Former civil servants give their view on the case for reformby John Kerr / October 17, 2013 / Leave a comment
Caricatures from the title sequence of “Yes Minister”— Permanent Secretary Sir Humphrey Appleby (left); Minister for Administrative Affairs Jim Hacker MP (right); his Principal Private Secretary Bernard Woolley (centre) © Gerald Scarfe
John Kerr (former Permanent Under-Secretary of the Foreign and Commonwealth Office)
The distinction between policy (a matter for ministers) and delivery (the civil servant’s task) is a fallacy. The dichotomy is false. When initiatives come top down—whether by ministerial edict (the Lansley NHS revolution, universal credit), Treasury fiat (Help to Buy, rights for shares), or Number 10 soundbite (all energy tariffs to be the cheapest)—mistakes are possible. They become probable if warnings of downsides and difficulties of implementation are dismissed as disloyal. If it happens a lot, as under both Brown and Cameron, systemic consequences follow: ministers blame the civil service for failures, good civil servants vote with their feet, the relationship breaks down.
The public service ethos entails a sense of personal responsibility, to ministers but also to the public. Good policy tends to result from a synthesis of political insight and apolitical advice. No good minister wants sycophancy from civil servants—special advisors provide more than enough—what they respect is expertise, particularly on ways and means, knowledge of where the bodies are buried, and honest advice.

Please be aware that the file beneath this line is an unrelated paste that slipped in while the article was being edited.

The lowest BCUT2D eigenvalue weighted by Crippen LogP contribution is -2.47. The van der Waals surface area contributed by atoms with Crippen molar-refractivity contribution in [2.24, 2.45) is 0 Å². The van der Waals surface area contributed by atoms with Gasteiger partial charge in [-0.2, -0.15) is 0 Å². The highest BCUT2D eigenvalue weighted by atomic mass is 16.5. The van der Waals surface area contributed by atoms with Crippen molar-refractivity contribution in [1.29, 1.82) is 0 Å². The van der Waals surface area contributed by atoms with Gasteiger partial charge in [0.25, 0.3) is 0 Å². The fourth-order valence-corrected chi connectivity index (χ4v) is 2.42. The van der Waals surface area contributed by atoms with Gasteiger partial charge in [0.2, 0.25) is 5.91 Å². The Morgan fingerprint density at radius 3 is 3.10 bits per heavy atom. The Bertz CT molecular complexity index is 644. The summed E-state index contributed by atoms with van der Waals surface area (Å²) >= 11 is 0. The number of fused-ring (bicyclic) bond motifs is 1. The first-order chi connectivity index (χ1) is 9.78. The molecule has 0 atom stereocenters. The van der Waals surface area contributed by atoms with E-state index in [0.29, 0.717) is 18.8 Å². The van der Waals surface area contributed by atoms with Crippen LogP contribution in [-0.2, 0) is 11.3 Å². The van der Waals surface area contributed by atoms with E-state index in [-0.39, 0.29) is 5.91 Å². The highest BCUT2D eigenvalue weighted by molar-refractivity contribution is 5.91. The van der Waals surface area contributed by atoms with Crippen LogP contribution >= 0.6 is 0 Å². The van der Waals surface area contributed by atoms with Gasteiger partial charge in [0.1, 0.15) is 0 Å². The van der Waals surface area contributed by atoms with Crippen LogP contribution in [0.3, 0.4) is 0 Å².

What good civil servants hate is not being present at the creation: getting their orders without any prior chance to affect them or exercise what they see as their responsibility, including if necessary the duty to dissent. If the outcome is one which they can’t, in good conscience, implement, of course they must change jobs or resign, but the good ones go anyway, when shut out from the policy-making process. The policy initiative which can’t stand up to searching in-house analysis isn’t fit to see the light of day; and the minister who isn’t strong enough to relish the process isn’t up to the job.
So ministers shouldn’t try to hand pick their permanent secretaries. Or bring them in from outside: the business of government can’t be picked up overnight. And ministers shouldn’t blame policy failures on defective delivery by civil servants: policy is bad if it can’t be delivered well; loyalty is two-way; and ministers are responsible for all their department’s work.…